Between shadow and shadow the light falls, spreads, is absorbed or reflected in varying degrees by pigment, metal, earth. Coloured in lavender, blue, gold and black, perceived through half-light or illuminated by mystic fire, this is music by Silvina Milstein, a composer for whom the world is not so much peak and valley, land and ocean, as the nightly cadence of dusk and all the tumultuous daylight possibilities that it gathers in – light, and the spaces between.
Milstein was born and grew up in Buenos Aires, but moved to the UK at twenty in the wake of the Argentinian military coup. She studied in Glasgow with Judith Weir and Lyell Cresswell, then in Cambridge, where the idiosyncratic Schoenbergianism and renascent modal interests of her doctoral supervisor Alexander Goehr, another cosmopolitan exile, seem to have resonated strongly. With Goehr she shared a close and vivid sense of the Schoenbergian heritage (expressed in Milstein’s case in the analytical work that led to her book Schoenberg: notes, sets, forms), an interest in compositional pedagogies, and a certain stubborn distance from both the mainstream and the avant-garde.
A creative engagement with earlier music informs the works of this time and just afterwards: the String Quartet (1989) and Piano Phantasy (1992) – her last pieces to carry genre titles, in both cases Schoenbergian ones – and perhaps also Nova Polska (1992), a sort of neo-Baroque cantata on a text by Caroline Smith. The ideal of study and contemplation as productive of new creation has informed Milstein’s teaching at King’s College London, whose music department she joined in 1990 (being made Professor in 2011), while her own music has found an increasingly personal path between displacement and evocation of its source materials, which range from Monteverdi through Scriabin to fragments of Argentinian popular musics (tango, milonga, bolero …). The quiet assurance, unique poetry and exquisite technical accomplishment of her most recent work are recognised with the nomination of Shan Shui for the Royal Philharmonic Society’s 2018 award for Chamber-Scale Composition.
Nova Polska was a beginning as well as a culmination: the first of five works with text written over the next decade, including one more to words by Smith. Of even more lasting significance, it inaugurated a working relationship with the conductor Odaline de la Martinez, who led two Milstein premieres with BBC forces in 1995 and whose own ensemble Lontano has given eight further first performances between 1996 and 2017. Oliver Knussen has been another champion, under whose baton two works for the London Sinfonietta and one for Birmingham Contemporary Music Group were first heard. The latter, de oro y sombra (2011), heralded a concern with what the composer refers to as ‘blended sonorities’, created by embedding pairs or trios of identical instruments within a mixed ensemble. Thus the flutes, horns and trumpets of de oro y sombra or the three violins and two double basses of the septet ochre, umber and burnt sienna (2012), with the paired double basses and trumpets then recurring in two trios with harp (2012 and 2016 respectively). Thus, too, the now entirely homogeneous textural landscapes of in a bowl of grey-blue leaves (2014), for two pianos, and ushnarasmou / untimely spring (2015), for choir.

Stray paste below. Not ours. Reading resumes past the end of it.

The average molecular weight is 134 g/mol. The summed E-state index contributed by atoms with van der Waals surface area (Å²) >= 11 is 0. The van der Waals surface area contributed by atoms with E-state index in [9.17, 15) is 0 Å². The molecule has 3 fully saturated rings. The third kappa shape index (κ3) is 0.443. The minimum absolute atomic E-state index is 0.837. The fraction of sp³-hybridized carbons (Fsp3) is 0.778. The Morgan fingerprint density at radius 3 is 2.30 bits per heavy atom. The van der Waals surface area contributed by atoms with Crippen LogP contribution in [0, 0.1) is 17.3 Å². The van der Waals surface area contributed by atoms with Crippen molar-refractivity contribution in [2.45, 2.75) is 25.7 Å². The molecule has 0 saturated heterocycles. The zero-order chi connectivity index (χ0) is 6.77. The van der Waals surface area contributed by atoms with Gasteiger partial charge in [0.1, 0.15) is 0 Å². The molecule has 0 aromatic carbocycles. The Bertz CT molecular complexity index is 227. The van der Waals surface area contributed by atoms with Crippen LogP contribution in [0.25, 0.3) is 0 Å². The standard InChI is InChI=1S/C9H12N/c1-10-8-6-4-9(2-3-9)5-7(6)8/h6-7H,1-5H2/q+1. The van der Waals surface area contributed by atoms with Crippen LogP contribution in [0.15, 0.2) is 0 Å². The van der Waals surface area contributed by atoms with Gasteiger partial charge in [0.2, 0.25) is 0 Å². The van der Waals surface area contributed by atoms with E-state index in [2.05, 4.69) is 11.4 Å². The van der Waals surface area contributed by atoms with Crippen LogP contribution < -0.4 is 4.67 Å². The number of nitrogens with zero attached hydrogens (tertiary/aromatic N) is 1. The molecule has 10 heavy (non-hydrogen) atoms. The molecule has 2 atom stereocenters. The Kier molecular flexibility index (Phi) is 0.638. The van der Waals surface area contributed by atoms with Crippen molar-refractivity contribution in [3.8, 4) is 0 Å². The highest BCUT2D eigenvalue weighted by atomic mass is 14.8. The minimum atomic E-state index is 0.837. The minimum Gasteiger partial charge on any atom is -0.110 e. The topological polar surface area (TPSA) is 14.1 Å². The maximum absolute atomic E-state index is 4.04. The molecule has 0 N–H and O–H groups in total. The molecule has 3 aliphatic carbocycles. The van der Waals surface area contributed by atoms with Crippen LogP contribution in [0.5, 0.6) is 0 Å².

What lies beyond shadow? Colour again, might be the first answer – the finest nuances of paint or ink on canvas (the aforementioned septet is a homage to the subtle background shadings of Vermeer’s paintings of women in domestic spaces) or on silk (in the piano duo, which reimagines a poem by Mandelstam through the prism of Chinese calligraphy). But the restored variety of performing forces in the output since 2014 seems matched by a broadening approach to subject matter, as if these finely shaded dream-forms were ready once again to take on all the manifold world.
Perhaps indicative is the way colour has migrated – in fretted sounding-boards, one of two texted pieces composed in 2015 (ushnarasmou is the other), and the composer’s first writing for voice since 2001 – from the work’s title to its internal borders. Each section of John Fuller’s prose-poem is introduced by a vocalise abstracted from the passage of text that follows; the vowels of ‘Josiah-blue’, ‘piano’, ‘green’ and ‘gold’ establish moods that are confirmed by the ‘barometer readings’ which introduce each section proper. Colour as coastal phenomenon: land and ocean.
Or it has disappeared completely. ‘It has been said,’ Milstein writes in the programme note for her most recent mixed ensemble piece, ‘that the shan shui (mountain – water) style of Chinese painting goes against the common definition of what a painting is: it refutes colour, light and shadow and personal brushwork.’ No colour, but stylised geography: peak and valley.
In the opening stanza of Wallace Stevens’ poem The Man with the Blue Guitar, contending voices implore the protagonist to ‘play […] a tune beyond us, yet ourselves, / A tune upon the blue guitar / Of things exactly as they are.’ This is music by Silvina Milstein, a composer for whom the world is itself, illuminated.
© John Fallas